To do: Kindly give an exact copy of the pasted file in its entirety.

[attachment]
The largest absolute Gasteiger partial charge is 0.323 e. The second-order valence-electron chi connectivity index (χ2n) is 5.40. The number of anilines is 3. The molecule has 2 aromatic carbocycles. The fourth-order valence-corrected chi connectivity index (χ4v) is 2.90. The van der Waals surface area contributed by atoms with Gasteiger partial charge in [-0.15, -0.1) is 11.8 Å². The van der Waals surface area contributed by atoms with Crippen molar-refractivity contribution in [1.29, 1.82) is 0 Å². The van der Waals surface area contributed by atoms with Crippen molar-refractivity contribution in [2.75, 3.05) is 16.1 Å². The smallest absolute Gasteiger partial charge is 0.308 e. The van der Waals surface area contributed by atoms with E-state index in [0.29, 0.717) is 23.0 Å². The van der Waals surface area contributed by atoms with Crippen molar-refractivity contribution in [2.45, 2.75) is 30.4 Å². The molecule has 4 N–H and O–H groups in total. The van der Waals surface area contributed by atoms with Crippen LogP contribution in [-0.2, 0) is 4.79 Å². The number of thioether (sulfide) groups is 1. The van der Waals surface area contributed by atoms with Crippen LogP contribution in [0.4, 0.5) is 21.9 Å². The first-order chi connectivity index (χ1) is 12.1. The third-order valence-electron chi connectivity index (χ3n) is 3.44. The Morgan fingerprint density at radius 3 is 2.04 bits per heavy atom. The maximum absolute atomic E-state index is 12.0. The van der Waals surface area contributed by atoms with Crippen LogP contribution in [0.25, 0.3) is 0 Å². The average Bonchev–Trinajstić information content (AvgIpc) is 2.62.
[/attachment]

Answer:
The largest absolute Gasteiger partial charge is 0.323 e. The second-order valence-electron chi connectivity index (χ2n) is 5.40. The number of anilines is 3. The molecule has 2 aromatic carbocycles. The fourth-order valence-corrected chi connectivity index (χ4v) is 2.90. The van der Waals surface area contributed by atoms with Gasteiger partial charge in [-0.15, -0.1) is 11.8 Å². The van der Waals surface area contributed by atoms with Crippen molar-refractivity contribution in [1.29, 1.82) is 0 Å². The van der Waals surface area contributed by atoms with Crippen molar-refractivity contribution in [2.75, 3.05) is 16.1 Å². The smallest absolute Gasteiger partial charge is 0.308 e. The van der Waals surface area contributed by atoms with E-state index in [0.29, 0.717) is 23.0 Å². The van der Waals surface area contributed by atoms with Crippen molar-refractivity contribution in [2.45, 2.75) is 30.4 Å². The molecule has 4 N–H and O–H groups in total. The van der Waals surface area contributed by atoms with Crippen LogP contribution in [-0.2, 0) is 4.79 Å². The number of thioether (sulfide) groups is 1. The van der Waals surface area contributed by atoms with Crippen LogP contribution in [0.4, 0.5) is 21.9 Å². The first-order chi connectivity index (χ1) is 12.1. The third-order valence-electron chi connectivity index (χ3n) is 3.44. The Morgan fingerprint density at radius 3 is 2.04 bits per heavy atom. The maximum absolute atomic E-state index is 12.0. The van der Waals surface area contributed by atoms with Crippen LogP contribution in [0.25, 0.3) is 0 Å². The average Bonchev–Trinajstić information content (AvgIpc) is 2.62.